KEYWORDS: algebra; babylonian; base60; ggg; greek; mathematics; trigonometery
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1 posted on 08/25/2017 9:41:11 AM PDT by Red Badger
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To: Red Badger

Pretty cool how smart ancient civilizations were...


2 posted on 08/25/2017 9:47:56 AM PDT by 2banana (My common ground with terrorists - they want to die for islam and we want to kill them)
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To: 2banana

Nothing is ever new under the Sun ...


3 posted on 08/25/2017 9:49:28 AM PDT by IWontSubmit (2)
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To: Red Badger

4 posted on 08/25/2017 9:49:43 AM PDT by Fiddlstix (Warning! This Is A Subliminal Tagline! Read it at your own risk!(Presented by TagLines R US))
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To: 2banana

When your life depends on getting the math right.................you get the math right...............


5 posted on 08/25/2017 9:50:25 AM PDT by Red Badger (Road Rage lasts 5 minutes. Road Rash lasts 5 months!.....................)
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To: IWontSubmit
... we see a simpler, more accurate trigonometry that has clear advantages over our own."

An I wasted all that time in school on the old method, sine, cosine, tangent crap........................

6 posted on 08/25/2017 9:52:13 AM PDT by Red Badger (Road Rage lasts 5 minutes. Road Rash lasts 5 months!.....................)
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To: Red Badger

What? were Babylonians Black, gay, m*slim, transsexual or peanut allergic? is this great because the Greeks are White?

I don’t care, and there is no proof that the Greeks didn’t develop it first.


7 posted on 08/25/2017 9:53:56 AM PDT by I want the USA back (Lying Media: willing and eager allies of the hate-America left.)
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To: I want the USA back
I don’t care, and there is no proof that the Greeks didn’t develop it first.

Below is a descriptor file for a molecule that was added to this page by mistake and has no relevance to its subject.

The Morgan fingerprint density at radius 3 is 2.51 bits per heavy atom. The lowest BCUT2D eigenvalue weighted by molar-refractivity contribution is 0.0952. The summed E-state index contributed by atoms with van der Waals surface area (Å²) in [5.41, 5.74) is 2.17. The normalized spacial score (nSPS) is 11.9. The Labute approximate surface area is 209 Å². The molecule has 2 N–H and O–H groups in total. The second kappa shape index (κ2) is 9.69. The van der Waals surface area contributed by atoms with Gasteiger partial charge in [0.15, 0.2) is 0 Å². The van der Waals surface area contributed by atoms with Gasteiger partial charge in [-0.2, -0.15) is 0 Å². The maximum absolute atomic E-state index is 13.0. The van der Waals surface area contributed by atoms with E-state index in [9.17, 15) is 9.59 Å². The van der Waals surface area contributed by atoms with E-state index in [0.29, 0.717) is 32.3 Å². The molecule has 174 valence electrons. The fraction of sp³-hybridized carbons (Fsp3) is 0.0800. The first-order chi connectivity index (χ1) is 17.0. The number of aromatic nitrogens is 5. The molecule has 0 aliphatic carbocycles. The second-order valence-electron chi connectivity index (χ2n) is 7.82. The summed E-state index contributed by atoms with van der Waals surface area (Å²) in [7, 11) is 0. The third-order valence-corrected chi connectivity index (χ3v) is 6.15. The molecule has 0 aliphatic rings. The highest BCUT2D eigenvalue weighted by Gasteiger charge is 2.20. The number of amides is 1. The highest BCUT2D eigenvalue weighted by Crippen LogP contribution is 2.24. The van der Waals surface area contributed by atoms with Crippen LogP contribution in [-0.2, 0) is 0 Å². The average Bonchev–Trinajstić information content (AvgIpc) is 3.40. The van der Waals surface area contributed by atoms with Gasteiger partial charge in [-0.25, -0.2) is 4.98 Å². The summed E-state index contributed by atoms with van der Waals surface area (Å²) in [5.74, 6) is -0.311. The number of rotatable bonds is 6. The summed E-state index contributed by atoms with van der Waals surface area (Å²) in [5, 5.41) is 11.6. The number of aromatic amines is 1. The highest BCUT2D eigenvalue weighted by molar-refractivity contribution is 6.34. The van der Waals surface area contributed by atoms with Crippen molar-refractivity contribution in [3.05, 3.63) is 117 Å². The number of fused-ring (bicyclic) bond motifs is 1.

"Plimpton 322 predates Hipparchus by more than 1000 years,".................

8 posted on 08/25/2017 9:55:30 AM PDT by Red Badger (Road Rage lasts 5 minutes. Road Rash lasts 5 months!.....................)
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To: I want the USA back

The Greeks developed what we now call traditional trigonometry.

The Babylonians developed a different type of trig..................


9 posted on 08/25/2017 9:57:01 AM PDT by Red Badger (Road Rage lasts 5 minutes. Road Rash lasts 5 months!.....................)
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To: Red Badger

10 posted on 08/25/2017 10:01:38 AM PDT by Puppage (You may disagree with what I have to say, but I shall defend to your death my right to say it.)
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To: Red Badger

Interesting tablet.

But I hope everyone caught the “typo” in the fourteenth row (third column).


11 posted on 08/25/2017 10:05:29 AM PDT by ClearCase_guy (Islam: You have to just love a "religion" based on rape and sex slavery.)
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To: ClearCase_guy

The scribe transposed the < with the >...................


12 posted on 08/25/2017 10:06:48 AM PDT by Red Badger (Road Rage lasts 5 minutes. Road Rash lasts 5 months!.....................)
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To: Red Badger

And why did they need such a base 60 math system in the first place? Or was it a remnant of a previous civilization as yet undiscovered?


13 posted on 08/25/2017 10:08:50 AM PDT by PIF (They came for me and mine ... now it is your turn ...)
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To: Red Badger

Who left the friggin Dorito on the tablet?


14 posted on 08/25/2017 10:09:02 AM PDT by bar sin·is·ter (Climate Scientology - another example of science fiction morphing into a religious cult)
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To: Red Badger

15 posted on 08/25/2017 10:14:00 AM PDT by Covenantor (Men are ruled...by liars who refuse them news, and by fools who cannot govern. " Chesterton)
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To: Red Badger

Babylonian Nerds!!
Nerds!!


16 posted on 08/25/2017 10:20:05 AM PDT by right way right (May we remain sober over mere men, for God really is our one and only true hope.)
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To: lonevoice

Very cool indeed.


17 posted on 08/25/2017 10:26:34 AM PDT by Pride in the USA
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To: 2banana

The Babylonians invented the iPad.


18 posted on 08/25/2017 10:26:40 AM PDT by bar sin·is·ter (Climate Scientology - another example of science fiction morphing into a religious cult)
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To: bar sinĀ·isĀ·ter

Sheldon...................


19 posted on 08/25/2017 10:28:36 AM PDT by Red Badger (Road Rage lasts 5 minutes. Road Rash lasts 5 months!.....................)
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To: Red Badger

Mesopotamian civilization was totally unknown (outside the Bible) until a couple of centuries ago. It was the first since it had the first cities. We have just begun to scratch the surface of it.

Unfortunately, there was near constant war between these cities then empires which wound up weakening it so badly that the Persians under Cyrus (with the aid of the Jews from the Babylonian Captivity) destroyed it.

Civilizations have almost always been destroyed by invaders from the North. Ours may be unique.


20 posted on 08/25/2017 10:29:13 AM PDT by arrogantsob (Check out "CHAOS AND MAYHEM" at Amazon.com)